Credit Suisse continues to lose FX market share, thousands of jobs to go

Credit Suisse continues to lose FX market share, thousands of jobs to go. Will they sell FastMatch?

Andrew Saks

Will ailing Credit Suisse want to distance itself from FXCM and sell its FastMatch share to Leucadia?

Credit Suisse CEO paid £13.7 million in 6 months

Credit Suisse, one of the world’s most prominent interbank FX dealers with 1.66% of the world’s Tier 1 order flow on its books, placing it in fourteenth position globally, continues to experience commercial dire straits.

Today, the company made its position clear, with an extensive £1.9 billion loss for the fourth quarter of this financial year on its record, and a total loss for the entire year of almost £2 billion.

Despite assets under management having grown by 8% this year, the bank continues to be in the red, and will begin to make several thousand redundancies in 2017, adding to the 7,200 job losses that took place at Credit Suisse last year, largely within the investment banking division.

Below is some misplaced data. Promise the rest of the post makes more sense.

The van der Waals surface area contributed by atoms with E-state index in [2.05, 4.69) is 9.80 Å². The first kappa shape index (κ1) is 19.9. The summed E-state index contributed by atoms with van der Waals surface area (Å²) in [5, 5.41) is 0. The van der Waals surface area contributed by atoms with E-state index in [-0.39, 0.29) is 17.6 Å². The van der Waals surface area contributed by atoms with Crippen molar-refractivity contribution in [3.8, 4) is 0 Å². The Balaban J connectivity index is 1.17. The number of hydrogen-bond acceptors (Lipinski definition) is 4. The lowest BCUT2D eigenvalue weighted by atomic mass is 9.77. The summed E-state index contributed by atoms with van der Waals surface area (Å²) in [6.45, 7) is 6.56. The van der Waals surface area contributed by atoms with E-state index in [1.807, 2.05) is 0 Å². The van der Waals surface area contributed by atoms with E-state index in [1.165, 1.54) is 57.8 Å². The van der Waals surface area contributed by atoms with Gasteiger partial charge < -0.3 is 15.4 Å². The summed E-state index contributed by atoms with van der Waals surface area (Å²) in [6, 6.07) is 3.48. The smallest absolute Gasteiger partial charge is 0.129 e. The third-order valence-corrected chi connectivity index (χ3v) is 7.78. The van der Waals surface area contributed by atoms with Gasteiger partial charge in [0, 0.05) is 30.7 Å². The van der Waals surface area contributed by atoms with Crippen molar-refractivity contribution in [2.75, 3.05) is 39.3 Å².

Whilst Credit Suisse has demonstrated extremely good commercial conduct with regard to its interbank eFX business during the last two loss making years, other aspects of its corporate structure have been the subject of regulatory scrutiny and censuring which has cost the bank a fortune.

The settlement with US Department of Justice which totalled £4.3 billion for mis-selling mortgage-backed securities in the lead-up to the financial crisis had been a case in point to which CEO Tidjane Thiam began to concentrate even further on cost cutting.

In February last year, in the aftermath of its first reported loss since 2008, the firm confirmed that it was to cut bonuses for its investment banking executives by 36%.

The losses for the current financial year add to the woes experienced last year, when Credit Suisse whcih is the largest foreign broker by market share across seven regions in the Asia Pacific region, but has fallen to 14th place worldwide in terms of volume over the last year and a half, reported an annual loss of CHF 2.42bn (£1.65bn) for the full year.